The Complainant is claiming rights in the disputed domain names through its use of the name Ourisman Dodge for its business of selling automobiles and related services since its incorporation in the Commonwealth of Virginia, U.S.A., on January 17, 1978 (Complaint Annex C). The Complainant argues that it has acquired good will and rights in the name through its continued use of the name to transact its business since that time. The Panel agrees with this analysis since, in the U.S.A., use alone can establish rights in a mark.
The disputed domain names, <ourismandodge.com>, <ourismandodge.org>, and <ourismandodge.net> are identical to the Complainant's service mark "OURISMAN DODGE" since the top level designations such as .com and spaces are usually irrelevant for domain name mark analysis (Busy Body, Inc. v. Fitness Outlet Inc., ICANN/WIPO Case No.D2000-0127, April 22, 2000; and InfoSpace.com, Inc. v. Registrar Administrator Lew Blanck, ICANN/ WIPO Case No. D2000-0069, April 3, 2000). The Panel finds the Complainant has satisfied this part of the Policy requirements for name transfer.
Legitimate Rights or Interests
The Complainant denies that the Respondent has ever had any right to use the service mark in the disputed domain names. However, the Complainant does admit that the Respondent has used the disputed domain names in order to criticize the Complainant which, under some circumstances, might amount to fair use.
The Policy allows for fair use of marks as domain names at paragraph 4 (c)(iii):
"You are making a legitimate noncommercial or fair use of the domain name, without intent for commercial gain to misleadingly divert consumers or to tarnish the trademark or service mark at issue."
The Respondents' use of Complainant's mark fails to qualify as fair use because it is identical to the Complainant's mark, without in any way signalling that it is a fair use protest or criticism domain name (Monty and Pat Roberts, Inc. v. J. Bartell, ICANN/WIPO Case No. D2000-0300, June 13, 2000. See also the United States appellate case, Planned Parenthood Federation of America, Inc. v. Bucci, 152 F.3d 920 (2d Cir. 1998). Since the Respondents fail to qualify for fair use of the Complainant's mark, the Panel finds the Respondents do not have legitimate rights or interests in the disputed domain name.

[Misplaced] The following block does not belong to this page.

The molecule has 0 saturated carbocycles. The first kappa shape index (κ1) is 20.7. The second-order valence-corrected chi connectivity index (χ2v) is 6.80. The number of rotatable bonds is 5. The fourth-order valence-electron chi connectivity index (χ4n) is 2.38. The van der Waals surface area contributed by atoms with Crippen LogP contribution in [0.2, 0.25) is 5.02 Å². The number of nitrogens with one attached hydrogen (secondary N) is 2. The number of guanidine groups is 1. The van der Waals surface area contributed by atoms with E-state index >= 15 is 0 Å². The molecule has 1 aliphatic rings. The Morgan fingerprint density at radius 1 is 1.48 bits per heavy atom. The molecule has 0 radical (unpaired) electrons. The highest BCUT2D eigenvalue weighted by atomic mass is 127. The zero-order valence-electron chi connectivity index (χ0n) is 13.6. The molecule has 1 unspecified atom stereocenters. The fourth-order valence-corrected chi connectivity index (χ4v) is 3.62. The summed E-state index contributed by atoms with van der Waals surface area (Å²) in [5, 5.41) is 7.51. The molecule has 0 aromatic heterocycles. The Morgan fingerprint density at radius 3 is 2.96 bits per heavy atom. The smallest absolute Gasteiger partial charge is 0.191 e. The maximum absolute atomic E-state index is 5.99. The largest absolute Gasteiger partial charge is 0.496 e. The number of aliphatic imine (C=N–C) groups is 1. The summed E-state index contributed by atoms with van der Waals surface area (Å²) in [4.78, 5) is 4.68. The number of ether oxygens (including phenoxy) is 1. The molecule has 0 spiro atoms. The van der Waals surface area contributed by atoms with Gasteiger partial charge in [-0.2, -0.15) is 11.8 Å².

Registered and Used in Bad Faith
In reading over the various materials that the Respondents have featured at the website of the disputed domain names, the Panel finds that one of the Respondents' goals was to criticize the Complainant for what the Respondents saw as inadequate service when the Respondents attempted to purchase a vehicle from the Complainant. However, the Panel finds this was not the Respondents' main objective, and their further objectives were viz., to vindicate themselves by disrupting the Complainant's business and by preventing the Complainant from using its own name on the internet, are both proscribed by the Policy.
The Respondents at one point used the Complainant's contact information, including its mailing address, on the website to try to dupe the public into believing the Respondents were the Complainants at the disputed domain name websites (Complaint Annex K). As the Panel finds this was a primary objective of the Respondents, this violates section 4(b)(iii) of the Policy.
Furthermore, the Panel views the Respondents' three (3) registrations of the Complainant's service mark as an attempt to prevent the Complainant from using the same registrations based on Complainant's service mark. The Panel believes the Respondent reasoned these multiple registrations would harm the Complainant and in this way the Respondents would feel vindicated. In the Panel's view, three (3) such registrations do constitute a "pattern" per the Policy paragraph 4(b)(ii). (Smokey Mountain Knife Works v. Deon Carpenter, ICANN/eResolution Case Nos. AF-230a and AF-2306b, July 3, 2000).
Based on the preceding discussion, the Panel has found that the Respondents' domain name registrations are identical to the Complainant's service mark. The Respondents do not have legitimate rights or interests in the names and the Respondents failed to establish that they were making fair use of the disputed names. Finally, the Panel finds the Respondents registered and were using the disputed domain names in bad faith.
Therefore, per the Policy 4(i) and Rule 15, the Panel orders that the registrar NSI transfer the disputed domain name <ourismandodge.com> from the Respondent, Ourisman "Okie doke" Dodge dot com to the Complainant, Ourisman Dodge, Inc. The Panel also orders that the registrar NSI transfer the disputed domain names <ourismandodge.org> and <ourismandodge.net> from the Respondent, Ourificeman Dodge dot com, to the Complainant, Ourisman Dodge, Inc.
Dennis A. Foster
Dated: March 22, 2001